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I want my IDE

A complex system that works is invariably found to have evolved from a simple system that works.

Programmers using development tools on the Macintosh or Microsoft Windows are used to working with an Integrated Development Environment (or IDE) such as Metrowerks' CodeWarrior or Microsoft's Visual C++.

IDEs bundle a tightly integrated set of tools, typically an editor, compiler, debugger, forms builder and class browser. These are usually associated with a graphical environment, but there are text-based IDEs, such as the DOS versions of Turbo Pascal and Borland C++.

Programmers used to IDEs are often shocked when they make the transition to Linux and discover that most developers use a text editor, a command line debugger and a command line compiler.

There is a wide range of development environments available for Unix/Linux. Some of the more well known free IDEs are:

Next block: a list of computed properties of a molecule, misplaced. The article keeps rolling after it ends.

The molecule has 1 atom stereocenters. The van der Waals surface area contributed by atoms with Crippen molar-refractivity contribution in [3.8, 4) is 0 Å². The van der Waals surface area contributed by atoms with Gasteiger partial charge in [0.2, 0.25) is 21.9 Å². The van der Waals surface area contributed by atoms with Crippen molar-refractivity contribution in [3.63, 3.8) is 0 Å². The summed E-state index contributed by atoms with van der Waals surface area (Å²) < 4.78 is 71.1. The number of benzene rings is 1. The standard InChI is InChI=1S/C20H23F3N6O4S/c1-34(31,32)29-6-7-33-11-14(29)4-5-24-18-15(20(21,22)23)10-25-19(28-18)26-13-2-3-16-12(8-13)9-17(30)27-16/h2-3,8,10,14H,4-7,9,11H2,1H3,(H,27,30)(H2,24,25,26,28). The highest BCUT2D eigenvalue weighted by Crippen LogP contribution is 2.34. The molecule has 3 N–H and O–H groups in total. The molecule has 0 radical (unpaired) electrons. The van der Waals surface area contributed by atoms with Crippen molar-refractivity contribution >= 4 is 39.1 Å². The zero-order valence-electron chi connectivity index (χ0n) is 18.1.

Here is a screenshot of Code Crusader, showing the text editor and class browser (with a search window), and a screenshot of RHIDE showing an editor window and a collection of debugging windows (Turbo C users will feel at home!).

The key criticism of IDEs is that the developer is often forced to use the specific vendor's tools. The ideal IDE allows developers to use other tools (such as EMACS or GDB) with the IDE.

It should be noted that many editors offer tight integration to other development tools, making an IDE unnecessary. For example, EMACS offers a class browser and interfaces to compilers and debuggers.

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